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Petition aims to combine Election Day with Veterans’ Day (Sign it!)

After I wrote a recent article for CNN’s Change the List about why Election Day should be a federal holiday, someone created a petititon to that effet on WhiteHouse.gov. I didn’t realize the White House’s website allowed for user-created petitions, but apparently it does, and a couple of you sent me this link on Twitter. It now has more than 7,500 signatures. Several similar petitions can be found on Change.org, but I’m highlighting the White House version because it seems to have the most support, at least at the moment. Take a look, and if you agree Election Day should be combined with Veterans Day, as The Atlantic first suggested, then take a second to sign it. I think it could go a long way toward making it logistically easier for people to vote, and symbolically reminding all of us of the sacrifices veterans made for that right.

Thanks! — John, CNN’s Change the List

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No English ballots? Try Japanese

That’s basically what happened to voters at one precinct in Hawaii after a series of unfortunate events. First, the polling place at Hokulani Elementary School on the island of Oahu ran out of ballots. A two-hour line formed as polling workers tried to shuffle hundreds of people through a single electronic voting machine.

Next, according to Mike Kratzke, who was working the election, officials delivered more ballots — but they were the wrong ones, featuring the wrong local races. “Everyone stop! The ballots are wrong!” Kratzke recalls yelling over an angry mob.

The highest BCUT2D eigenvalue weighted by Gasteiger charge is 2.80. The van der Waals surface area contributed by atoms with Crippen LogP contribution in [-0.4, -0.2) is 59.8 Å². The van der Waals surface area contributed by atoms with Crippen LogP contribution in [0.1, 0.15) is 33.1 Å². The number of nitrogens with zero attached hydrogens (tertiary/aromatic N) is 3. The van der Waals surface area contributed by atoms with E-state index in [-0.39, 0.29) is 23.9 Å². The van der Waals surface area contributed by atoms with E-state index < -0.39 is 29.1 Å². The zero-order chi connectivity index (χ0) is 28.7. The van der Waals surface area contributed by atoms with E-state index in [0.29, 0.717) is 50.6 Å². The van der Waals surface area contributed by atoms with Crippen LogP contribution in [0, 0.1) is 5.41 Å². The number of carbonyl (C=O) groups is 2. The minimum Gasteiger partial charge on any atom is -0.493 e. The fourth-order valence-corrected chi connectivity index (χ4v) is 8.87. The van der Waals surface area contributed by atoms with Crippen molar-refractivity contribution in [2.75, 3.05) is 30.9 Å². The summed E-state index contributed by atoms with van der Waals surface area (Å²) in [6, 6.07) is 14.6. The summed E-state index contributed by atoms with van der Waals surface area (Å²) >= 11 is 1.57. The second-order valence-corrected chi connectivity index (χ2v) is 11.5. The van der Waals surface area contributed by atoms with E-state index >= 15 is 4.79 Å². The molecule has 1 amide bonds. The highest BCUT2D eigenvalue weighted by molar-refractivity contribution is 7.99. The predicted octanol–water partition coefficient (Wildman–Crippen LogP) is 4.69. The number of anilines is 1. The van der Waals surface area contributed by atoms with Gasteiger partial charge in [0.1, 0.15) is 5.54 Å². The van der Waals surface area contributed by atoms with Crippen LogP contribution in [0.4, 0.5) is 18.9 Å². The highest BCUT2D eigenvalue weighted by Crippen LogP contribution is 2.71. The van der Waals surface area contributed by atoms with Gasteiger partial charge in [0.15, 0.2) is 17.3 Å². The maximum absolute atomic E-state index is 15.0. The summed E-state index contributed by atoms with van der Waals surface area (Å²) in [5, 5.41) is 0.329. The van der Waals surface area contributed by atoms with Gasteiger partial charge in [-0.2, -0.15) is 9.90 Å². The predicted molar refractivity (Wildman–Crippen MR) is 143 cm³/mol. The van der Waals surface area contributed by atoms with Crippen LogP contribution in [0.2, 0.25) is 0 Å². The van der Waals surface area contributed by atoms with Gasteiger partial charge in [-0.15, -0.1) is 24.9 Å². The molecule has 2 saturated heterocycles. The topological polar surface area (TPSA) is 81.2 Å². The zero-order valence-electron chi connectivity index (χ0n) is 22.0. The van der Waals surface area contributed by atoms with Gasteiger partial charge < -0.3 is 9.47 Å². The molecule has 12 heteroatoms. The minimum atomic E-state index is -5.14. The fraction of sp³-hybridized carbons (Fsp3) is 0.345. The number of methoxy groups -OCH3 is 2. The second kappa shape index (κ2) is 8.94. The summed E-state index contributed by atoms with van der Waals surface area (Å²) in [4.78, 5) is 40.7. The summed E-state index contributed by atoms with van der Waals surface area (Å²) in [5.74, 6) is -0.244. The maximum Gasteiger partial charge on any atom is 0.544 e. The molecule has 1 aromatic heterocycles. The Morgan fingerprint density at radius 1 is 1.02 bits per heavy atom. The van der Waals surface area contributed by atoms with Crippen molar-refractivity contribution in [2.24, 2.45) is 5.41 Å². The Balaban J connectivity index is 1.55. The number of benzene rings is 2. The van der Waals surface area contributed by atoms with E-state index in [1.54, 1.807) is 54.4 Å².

Finally: A sorta-solution. Kratzke said he passed out Japanese-language ballots to some of the English-speaking voters. By comparing the Japanese ballots with those that included the wrong candidates, he said, the people of Hawaii finally were able to vote.

Read the full story on CNN.com.

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Why Election Day should be a federal holiday

As The Atlantic has suggested, Election Day could be combined with Veterans’ Day to create “Veterans’ Democracy Day.” Smart idea. Sends a strong message about the importance of voting, and the sacrifices that have made American democracy possible.

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It’s now the morning after Election Day. And while it’s still unclear whether Hawaii will finish last place for voting, preliminary estimates do offer a ray of hope. According to Michael McDonald, an election results guru at George Mason University, Hawaii likely will slip past West Virginia, handing over the title of the “state that doesn’t vote.” It feels too early and too odd to celebrate, though, especially given the calamity that ensued in Hawaii on Tuesday.
Read the full CNN.com story to find out why I’m not ready to celebrate the fact that Hawaii may have bumped itself out of last place for voting. Main reasons: Not all of the numbers are in; and Election Day, according to reports, was a mess in parts of Hawaii.

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Woo-hoo! Thanks for sending in “I voted” images, Hawaii. Click on the image to see the interactive map and to send in an image of your own. Here’s another pic, from the news site Honolulu Civil Beat. The polls are still open in Hawaii. Get out there and vote!

Woo-hoo! Thanks for sending in “I voted” images, Hawaii. Click on the image to see the interactive map and to send in an image of your own. Here’s another pic, from the news site Honolulu Civil Beat. The polls are still open in Hawaii. Get out there and vote!

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The majority of the (Hawaii’s) 233 precincts opened on time this morning at 7 a.m. … The only exception was in Leeward Oahu where a precinct at Mililani High School opened 10 minutes late because of “a misunderstanding” during the initial setting up process, said Rex Quidilla, state elections office spokesman.
Gregg K. Kakesako, Honolulu Star Advertiser. That’s good news, especially considering the trouble the Big Island of Hawaii had during the primary, with several polling places opening late. The bad news: Surf is high today. (Good news: You can surf AND vote).